A workshop is expected in April for Pasco County School Board members to find out what it would take to pursue a ballot initiative aimed at increasing revenues to support increased salaries in the school district.
Pasco County School Board member Colleen Beaudoin asked for the workshop during the school board’s March 1 meeting. She told her colleagues she doesn’t see any way, under current conditions, to significantly improve salaries.
“I recognize that staff has tried to think creatively to increase funds to raise the pay of our teachers and our support staff,” Beaudoin said, adding that district pay has been a persistent concern for three years.
“Time has gone on and we still have the same issues. We are limited to the appropriated funds and it is clearly not enough to provide significant increases in salaries for our people.
“We have been making strides in raising the beginning teacher salary, but due to the limitations put on the funds by the state, we’re struggling to compensate our veteran teachers to make their salaries comparable to our neighboring districts.
“I believe we have come to the point where we must recognize that we have limited, unrestricted funds and must do something to increase pay.
“Pasco students deserve to have the best teachers and support.
“I requested information about referendums around the state from the Florida School Boards Association and I shared it with staff last week.
“I would like to ask the board and the superintendent to have a workshop in April to discuss a referendum for salaries,” Beaudoin said.
Board Vice Chairwoman Megan Harding concurred. “Yes, I would like that very much.”
Board Chairwoman Cynthia Armstrong had a more muted response: “It would be good to have it for informational purposes.”
Board member Alison Crumbley agreed.
Board member Allen Altman did not comment on Beaudoin’s request.
Harding asked if School Board Attorney Dennis Alfonso “could be prepared to address the timelines and legal issues” of “how to get something like this on the ballot.”
The attorney said he would be prepared.
Beaudoin added: “The sooner we address this, the better. Hopefully, we can meet in early April. I’m not sure it can be ready that fast, but I think we need to move quickly if we want to act.”
But first the workshop is needed, she said.
The move follows repeated requests by Don Peace, president of the United School Employees of Pasco, who has appeared at recent board meetings urging the board to take action.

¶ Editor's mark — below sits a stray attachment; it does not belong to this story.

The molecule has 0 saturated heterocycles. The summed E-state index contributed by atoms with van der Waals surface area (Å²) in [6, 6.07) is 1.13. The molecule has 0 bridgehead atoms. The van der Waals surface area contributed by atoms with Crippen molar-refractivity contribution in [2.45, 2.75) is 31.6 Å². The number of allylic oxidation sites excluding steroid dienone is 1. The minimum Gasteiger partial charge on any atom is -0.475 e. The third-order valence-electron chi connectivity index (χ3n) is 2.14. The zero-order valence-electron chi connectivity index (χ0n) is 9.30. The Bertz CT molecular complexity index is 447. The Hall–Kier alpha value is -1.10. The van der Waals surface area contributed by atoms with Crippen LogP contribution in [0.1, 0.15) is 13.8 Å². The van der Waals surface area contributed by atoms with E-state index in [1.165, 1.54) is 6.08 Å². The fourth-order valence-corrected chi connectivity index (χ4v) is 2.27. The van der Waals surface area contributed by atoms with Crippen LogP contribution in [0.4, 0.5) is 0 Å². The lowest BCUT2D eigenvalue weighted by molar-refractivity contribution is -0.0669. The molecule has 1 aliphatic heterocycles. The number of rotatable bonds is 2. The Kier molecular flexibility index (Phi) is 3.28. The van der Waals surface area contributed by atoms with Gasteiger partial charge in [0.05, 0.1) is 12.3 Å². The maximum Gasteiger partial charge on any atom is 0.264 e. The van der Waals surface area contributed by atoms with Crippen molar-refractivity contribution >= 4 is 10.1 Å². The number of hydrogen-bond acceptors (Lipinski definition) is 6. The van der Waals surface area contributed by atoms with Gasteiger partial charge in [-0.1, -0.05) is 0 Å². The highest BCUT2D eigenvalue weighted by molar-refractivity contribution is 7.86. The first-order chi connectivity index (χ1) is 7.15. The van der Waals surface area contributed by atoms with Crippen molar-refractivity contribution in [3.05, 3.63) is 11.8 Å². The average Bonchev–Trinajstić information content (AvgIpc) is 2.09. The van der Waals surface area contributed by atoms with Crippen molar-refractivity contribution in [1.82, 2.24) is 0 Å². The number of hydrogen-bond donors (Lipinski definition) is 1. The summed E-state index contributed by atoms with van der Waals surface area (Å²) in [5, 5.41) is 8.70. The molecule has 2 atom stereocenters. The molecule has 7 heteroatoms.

The union president made that request again, in his remarks earlier in the meeting.
At earlier meetings, Peace pleaded with the school board and staff to pursue a ballot initiative.
He pointed to high turnover, low morale and pay rates that are not competitive with nearby districts.
“At the Jan. 18 board meeting, I spoke about employees and their perceptions, as related to their jobs, their importance and their workloads.
“I spoke about changing the perceived culture of the workforce, so that we all show more respect, dignity and compassion for those folks — who for the past two years put themselves on the front lines of a medical crisis and made our students their No. 1 priority. Even at much personal sacrifice,” Peace said.
Just since January of this year, there have been 382 retirements or resignations — that’s almost 100 every two weeks, the union leader said.
Of those, 267 have been with the district from zero to five years, Peace said, characterizing that as “incredibly high” turnover.
He also pointed out that 52 of those leaving the district have worked there for 12 years or more, adding “and that trend seems to be going up.”
Peace told the board: “As I see it, we have a short-term goal, settling this year’s economics, and laying the groundwork for providing a secondary means for funding salaries and personnel: A ballot initiative. A referendum.
“I have asked for over three years for this board to act on a referendum, as a secondary funding source.
“This is something we have to get right, now. Because this is right for our employees and the time to act is short,” Peace said.
Published March 09, 2022